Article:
Last week, NOtoAV, which is campaigning to keep the current 'first past the post' voting set-up in place, rather than shift to the 'ranked choice' AV system, unveiled its relaunched website and direct marketing material.
The organisation plans to distribute more than 6m copies of a leaflet that focuses on the fact that only three countries, Australia, Fiji and Papua New Guinea, use AV for parliamentary elections.
The leaflet also highlights quotations from politicians such as deputy prime minister Nick Clegg, who has in the past criticised AV but is now backing it.
Matthew Elliot, campaign director at NOtoAV, said the marketing push represented a 'statement of intent for 2011'.
Explaining the campaign's creative strategy, he added: 'AV is an unusual and obscure electoral system which does worry a lot of people.'
NOtoAV's relaunched website, created by digital marketing agency MessageSpace, has an 'action centre', where campaigners can download resources and register their support, and a 'We Say No' page, which tracks support for the campaign across the UK.
Message Space also plans to run a social media campaign targeting 'armchair activists' and key opinion-formers, such as political journalists and bloggers.
In contrast, Yes! To Fairer Votes, which is lobbying for the introduction of AV, is focusing initially on an operation that allows its supporters to make campaigning calls to members of the public, using a specially created database, from 'phonebanks' across the UK or from their own homes.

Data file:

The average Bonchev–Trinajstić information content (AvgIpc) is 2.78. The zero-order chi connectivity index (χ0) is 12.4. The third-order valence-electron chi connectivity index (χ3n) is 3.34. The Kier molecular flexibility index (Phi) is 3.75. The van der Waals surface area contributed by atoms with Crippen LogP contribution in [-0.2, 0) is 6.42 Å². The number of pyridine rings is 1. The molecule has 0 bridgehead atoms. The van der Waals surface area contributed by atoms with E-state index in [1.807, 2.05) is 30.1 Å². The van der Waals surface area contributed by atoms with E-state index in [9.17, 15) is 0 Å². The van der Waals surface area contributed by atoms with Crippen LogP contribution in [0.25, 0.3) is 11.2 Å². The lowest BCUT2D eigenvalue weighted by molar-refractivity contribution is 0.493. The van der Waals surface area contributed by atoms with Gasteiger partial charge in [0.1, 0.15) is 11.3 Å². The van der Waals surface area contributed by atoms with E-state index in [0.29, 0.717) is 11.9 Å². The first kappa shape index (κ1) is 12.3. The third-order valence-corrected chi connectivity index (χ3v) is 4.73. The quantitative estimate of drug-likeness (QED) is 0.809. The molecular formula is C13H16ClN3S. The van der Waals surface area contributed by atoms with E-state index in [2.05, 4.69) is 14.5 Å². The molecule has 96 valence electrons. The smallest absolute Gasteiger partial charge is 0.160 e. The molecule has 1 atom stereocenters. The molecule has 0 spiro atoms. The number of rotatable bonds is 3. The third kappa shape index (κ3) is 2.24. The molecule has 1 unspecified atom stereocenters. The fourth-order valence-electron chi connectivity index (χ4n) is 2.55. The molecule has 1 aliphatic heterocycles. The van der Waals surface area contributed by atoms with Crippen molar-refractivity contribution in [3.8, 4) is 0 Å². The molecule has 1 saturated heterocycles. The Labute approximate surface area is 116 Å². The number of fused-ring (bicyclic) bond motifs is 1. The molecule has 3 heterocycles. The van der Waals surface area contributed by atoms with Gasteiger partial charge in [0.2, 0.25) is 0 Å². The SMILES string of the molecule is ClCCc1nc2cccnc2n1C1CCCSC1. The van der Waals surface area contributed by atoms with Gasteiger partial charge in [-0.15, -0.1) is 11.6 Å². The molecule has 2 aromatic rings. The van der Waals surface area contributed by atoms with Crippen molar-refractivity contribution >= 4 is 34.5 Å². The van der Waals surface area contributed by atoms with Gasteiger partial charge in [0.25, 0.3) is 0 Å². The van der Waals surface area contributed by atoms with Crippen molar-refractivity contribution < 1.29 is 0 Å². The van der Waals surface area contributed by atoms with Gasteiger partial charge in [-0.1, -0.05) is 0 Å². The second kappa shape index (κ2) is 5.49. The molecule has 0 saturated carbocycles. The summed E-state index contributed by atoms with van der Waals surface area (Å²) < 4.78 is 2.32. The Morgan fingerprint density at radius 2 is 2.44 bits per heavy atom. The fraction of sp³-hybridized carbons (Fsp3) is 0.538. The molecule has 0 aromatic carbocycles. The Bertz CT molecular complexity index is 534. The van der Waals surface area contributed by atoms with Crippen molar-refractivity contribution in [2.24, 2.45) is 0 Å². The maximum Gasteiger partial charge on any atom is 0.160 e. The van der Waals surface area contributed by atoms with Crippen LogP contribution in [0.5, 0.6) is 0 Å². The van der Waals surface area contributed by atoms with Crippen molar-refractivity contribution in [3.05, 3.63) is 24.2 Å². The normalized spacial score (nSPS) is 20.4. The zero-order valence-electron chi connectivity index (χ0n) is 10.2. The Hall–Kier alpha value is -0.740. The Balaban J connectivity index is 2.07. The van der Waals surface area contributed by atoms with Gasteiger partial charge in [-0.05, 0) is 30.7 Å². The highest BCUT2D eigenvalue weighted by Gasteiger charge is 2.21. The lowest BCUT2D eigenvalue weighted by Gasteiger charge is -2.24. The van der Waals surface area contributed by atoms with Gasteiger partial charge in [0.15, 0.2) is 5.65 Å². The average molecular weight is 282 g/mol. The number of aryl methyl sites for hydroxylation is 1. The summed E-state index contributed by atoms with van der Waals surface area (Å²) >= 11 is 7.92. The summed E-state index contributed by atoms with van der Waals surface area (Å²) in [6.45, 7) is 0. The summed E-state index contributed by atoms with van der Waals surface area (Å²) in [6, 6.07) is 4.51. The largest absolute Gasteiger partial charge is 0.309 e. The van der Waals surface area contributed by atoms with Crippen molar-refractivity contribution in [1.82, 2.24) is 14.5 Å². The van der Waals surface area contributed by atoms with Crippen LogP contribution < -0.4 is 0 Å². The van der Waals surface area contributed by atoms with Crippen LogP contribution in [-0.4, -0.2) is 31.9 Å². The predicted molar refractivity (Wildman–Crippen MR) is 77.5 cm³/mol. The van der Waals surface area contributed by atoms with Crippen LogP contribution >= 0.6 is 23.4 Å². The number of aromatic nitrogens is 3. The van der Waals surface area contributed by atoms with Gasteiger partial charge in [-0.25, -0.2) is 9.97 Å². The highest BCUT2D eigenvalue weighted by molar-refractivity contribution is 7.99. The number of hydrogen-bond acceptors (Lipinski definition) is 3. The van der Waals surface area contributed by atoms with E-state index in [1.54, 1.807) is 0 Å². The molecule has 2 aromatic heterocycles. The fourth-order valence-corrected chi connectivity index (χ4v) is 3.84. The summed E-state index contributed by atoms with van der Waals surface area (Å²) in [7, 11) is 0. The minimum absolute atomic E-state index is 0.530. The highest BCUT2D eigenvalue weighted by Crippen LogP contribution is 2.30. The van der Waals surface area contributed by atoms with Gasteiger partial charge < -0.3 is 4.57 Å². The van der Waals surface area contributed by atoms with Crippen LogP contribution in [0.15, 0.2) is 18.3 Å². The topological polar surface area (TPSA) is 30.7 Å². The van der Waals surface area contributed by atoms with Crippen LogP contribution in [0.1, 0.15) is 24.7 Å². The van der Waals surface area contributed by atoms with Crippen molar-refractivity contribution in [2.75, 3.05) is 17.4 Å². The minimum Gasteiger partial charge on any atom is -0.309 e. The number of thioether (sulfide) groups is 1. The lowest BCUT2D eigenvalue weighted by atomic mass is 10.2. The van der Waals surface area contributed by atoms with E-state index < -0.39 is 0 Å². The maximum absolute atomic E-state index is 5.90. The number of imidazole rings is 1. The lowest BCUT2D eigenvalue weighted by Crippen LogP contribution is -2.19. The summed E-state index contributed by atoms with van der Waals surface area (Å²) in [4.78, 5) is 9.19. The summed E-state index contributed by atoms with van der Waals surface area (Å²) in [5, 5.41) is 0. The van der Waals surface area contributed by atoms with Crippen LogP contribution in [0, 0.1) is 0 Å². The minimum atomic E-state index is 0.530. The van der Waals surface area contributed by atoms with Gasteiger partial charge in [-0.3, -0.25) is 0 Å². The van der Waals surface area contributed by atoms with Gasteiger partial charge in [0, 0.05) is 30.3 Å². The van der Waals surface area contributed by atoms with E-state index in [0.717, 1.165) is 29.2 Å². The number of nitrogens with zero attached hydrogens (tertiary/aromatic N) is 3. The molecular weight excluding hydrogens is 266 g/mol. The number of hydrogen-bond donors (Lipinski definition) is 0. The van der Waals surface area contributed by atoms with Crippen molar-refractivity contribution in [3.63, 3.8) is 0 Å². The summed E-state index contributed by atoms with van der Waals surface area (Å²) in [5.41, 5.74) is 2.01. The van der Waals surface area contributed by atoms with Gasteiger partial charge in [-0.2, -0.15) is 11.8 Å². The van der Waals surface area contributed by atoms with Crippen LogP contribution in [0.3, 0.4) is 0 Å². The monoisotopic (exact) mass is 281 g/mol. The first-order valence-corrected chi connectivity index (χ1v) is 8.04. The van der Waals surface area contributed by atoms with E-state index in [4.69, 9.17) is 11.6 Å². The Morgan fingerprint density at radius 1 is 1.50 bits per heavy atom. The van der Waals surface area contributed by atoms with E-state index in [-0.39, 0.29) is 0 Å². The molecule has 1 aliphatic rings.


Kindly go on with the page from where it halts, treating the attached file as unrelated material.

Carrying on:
Its campaign material, which supporters can download from its website, uses the strapline 'Make your MP work harder' and adapts the 'men at work' road sign for its creative theme. It is using the UK arm of agency Blue State Digital, which was involved in US president Barack Obama's election campaign in 2008.
A spokesman for Yes! To Fairer Votes claimed that its strategy would be more effective than that of its rival. 'NOtoAV seems to be taking a scattergun approach,' he said.
Both groups said they would use above-the-line media once legislation for the referendum, to be held in May, is granted Royal Assent next month.
IN MY VIEW EXPERT COMMENT
Nick Fox, Chief client officer, DDB UK
"We're all flat out at the moment trying to get through the bad economic patch - no one has time to engage with these campaigns, despite their obvious significance. Both are overwhelmingly negative - if we're going to engage with anything, we need a ray of sunshine and clear benefits - and lack an emotional connection. The anachronistic Draconian messaging discourages engagement. Where's the light at the end of the tunnel?"